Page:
LAWRIE WILLIAMS: Gold takes a bit of breather while silver ETF flows enormous

It is all too easy for we gold proponents to get carried away in the gold bug euphoria when the yellow metal appears to breach key resistance and psychological levels as it did in the past week.  Readers of my articles will be aware, though, that I’m not a believer of the predictions of the more optimistic gold commentators forecasting a rapid rise to $5,000 gold, $10,000 gold or higher, although such levels may be achieved in the mists of time.  Many of these forecasters have a vested interest in convincing their followers of the likelihood of such targets being reached sooner rather than later. 

Meanwhile we are happy to stick to our more recent projections of $1,800 gold in the northern summer (already achieved) and maybe a foray to $2,000 gold, perhaps a brief one, in the second half of the year.  There’s just too much big money out there seeking, for various mixed reasons, to keep a rising gold price in check to perhaps prevent it from rising further in the short term.

The past week has indeed seen gold breach the $1,800 level, seemingly convincingly so early on, but some substantial resistance to the maintenance of such a level appeared again in the past couple of days, with the gold price seeing a fall to below the $1,800 level on several occasions.  But inbuilt price momentum tended to see a recovery whenever this happened, although it tended to hit a brick wall at around the $1,800 level itself.  In the event the closing price for the week, according to Kitco, was $1,798.60, spot – only a little up over the full week, despite being above $1,800 for most of it.  In other words gold was not allowed by the anti-gold faction to close the week above the psychologically important $1,800 level.  But for how long it will stay there may well be shortlived.  The force does appear to be with gold.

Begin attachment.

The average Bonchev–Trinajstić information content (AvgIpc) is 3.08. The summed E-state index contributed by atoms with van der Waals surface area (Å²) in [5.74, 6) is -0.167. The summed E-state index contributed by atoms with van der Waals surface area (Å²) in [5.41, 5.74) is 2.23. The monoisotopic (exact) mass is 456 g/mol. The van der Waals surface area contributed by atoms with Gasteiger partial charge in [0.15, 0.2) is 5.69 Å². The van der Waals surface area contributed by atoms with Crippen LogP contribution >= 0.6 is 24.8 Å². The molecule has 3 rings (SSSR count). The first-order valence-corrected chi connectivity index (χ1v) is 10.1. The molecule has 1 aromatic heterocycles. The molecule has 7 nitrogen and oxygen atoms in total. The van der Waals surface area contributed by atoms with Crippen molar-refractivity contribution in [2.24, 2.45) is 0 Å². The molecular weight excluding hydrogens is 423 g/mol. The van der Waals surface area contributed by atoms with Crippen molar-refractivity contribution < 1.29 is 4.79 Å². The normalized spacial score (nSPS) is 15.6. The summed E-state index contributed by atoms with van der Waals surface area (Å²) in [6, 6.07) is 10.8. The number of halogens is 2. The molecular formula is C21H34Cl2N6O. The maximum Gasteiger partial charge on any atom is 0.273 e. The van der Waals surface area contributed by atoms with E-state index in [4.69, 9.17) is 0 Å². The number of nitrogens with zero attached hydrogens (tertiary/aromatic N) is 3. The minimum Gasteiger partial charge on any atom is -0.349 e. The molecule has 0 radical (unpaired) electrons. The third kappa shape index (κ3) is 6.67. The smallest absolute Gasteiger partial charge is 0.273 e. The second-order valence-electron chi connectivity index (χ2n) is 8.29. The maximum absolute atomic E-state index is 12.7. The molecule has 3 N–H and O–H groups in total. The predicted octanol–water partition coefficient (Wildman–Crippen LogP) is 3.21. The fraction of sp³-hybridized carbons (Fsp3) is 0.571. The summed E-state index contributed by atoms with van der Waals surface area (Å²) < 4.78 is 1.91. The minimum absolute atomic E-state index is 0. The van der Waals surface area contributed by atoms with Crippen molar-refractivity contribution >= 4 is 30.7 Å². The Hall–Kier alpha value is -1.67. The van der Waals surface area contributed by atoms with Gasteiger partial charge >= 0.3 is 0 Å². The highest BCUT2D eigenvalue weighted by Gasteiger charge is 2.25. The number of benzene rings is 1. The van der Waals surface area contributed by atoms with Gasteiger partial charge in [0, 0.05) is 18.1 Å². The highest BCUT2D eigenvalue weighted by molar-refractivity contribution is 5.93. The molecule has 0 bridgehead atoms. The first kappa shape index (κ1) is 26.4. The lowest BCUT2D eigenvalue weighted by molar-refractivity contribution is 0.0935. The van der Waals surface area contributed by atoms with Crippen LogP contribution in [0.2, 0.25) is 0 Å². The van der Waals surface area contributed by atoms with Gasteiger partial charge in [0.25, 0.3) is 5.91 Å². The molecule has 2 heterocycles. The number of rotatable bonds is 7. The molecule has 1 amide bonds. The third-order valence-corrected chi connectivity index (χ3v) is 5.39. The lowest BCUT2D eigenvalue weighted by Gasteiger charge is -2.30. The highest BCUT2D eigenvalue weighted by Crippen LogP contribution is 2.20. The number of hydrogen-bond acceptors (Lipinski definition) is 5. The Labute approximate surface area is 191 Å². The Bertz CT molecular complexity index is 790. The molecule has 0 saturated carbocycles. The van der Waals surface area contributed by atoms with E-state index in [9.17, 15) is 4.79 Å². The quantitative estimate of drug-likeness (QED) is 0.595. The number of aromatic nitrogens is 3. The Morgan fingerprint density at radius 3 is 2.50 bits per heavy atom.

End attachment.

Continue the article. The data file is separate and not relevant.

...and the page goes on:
What should be apparent though is that gold equities – where the ups and downs have very much been following the bullion price - should, in reality be more attuned to the respective gold stocks’ profit potentials which should be running high at the moment.  With gold at around the $1,800 mark this profit potential should be elevated given that most of the major gold stocks are seeing all-in-costs at around the $1,000 mark (lower in some cases) and the higher gold prices should be generating earnings leveraged upwards accordingly.  Q2 earnings figures for many of these are due any day soon, and these should give a better idea of the true earnings figures that lie ahead at $1,800 gold or above.

So much for gold and gold stocks, but how about the other major precious metal – silver?  A number of commentators are hugely bullish on gold’s less pricey sibling – not least Ted Butler who probably follows the goings-on in the silver markets closer than anyone – See: The Silver pressure cooker. Is it about to blow?.  We’re not so sure, although we do feel that silver may continue to see price increase percentages a little higher than those for gold, so it could still be a highly positive investment for those prepared to take the risk in what has always been a volatilely-priced metal.  Butler points, inter alia, to the recent enormous silver flows into the silver ETFs – notably into SLV in the U.S. - he puts the global total of inflows into all silver ETFs as being in the order of 220 million ounces plus over the past few months! That is an enormous amount and Butler points also to the massive stranglehold that he calculates that the JP Morgan bank has on the silver market.  Butler reckons that JP Morgan is no longer short silver on COMEX, as it has been in the past, and may be about to let the price rip which, as Butler reckons, would mean that the bank’s huge accumulation of silver bullion would generate almost unbelievable profits were it to do so.

Other commentators are more sanguine about the metal’s prospects, although most do see the silver price rising at least pari-passu with a rising gold price. But maybe prefer investment in gold as a safer option.  For example, one of the most conservative, and consistently accurate, pro-gold price-forecasting economists, Canada-based Martin Murenbeeld, is sticking with gold as his primary precious metals investment recommendation, but does reckon this view could change if reports are correct that silver supply is contracting. Murenbeeld doesn’t follow silver closely so has no opinion as to whether this view is correct.

Murenbeeld’s consultancy is due to come up with its much followed revised price forecast for gold within the next couple of weeks.

11 Jul 2020

About the author

Lawrence Williams

Lawrence (Lawrie) Williams is a well known London-based writer and commentator on financial and political subjects, but specialising in precious metals news and commentary. He is a qualified and experienced mining engineer having graduated in mining engineering from The Royal School of Mines, a constituent college of Imperial College, London - recently described as the World’s No. 2 University (after MIT).

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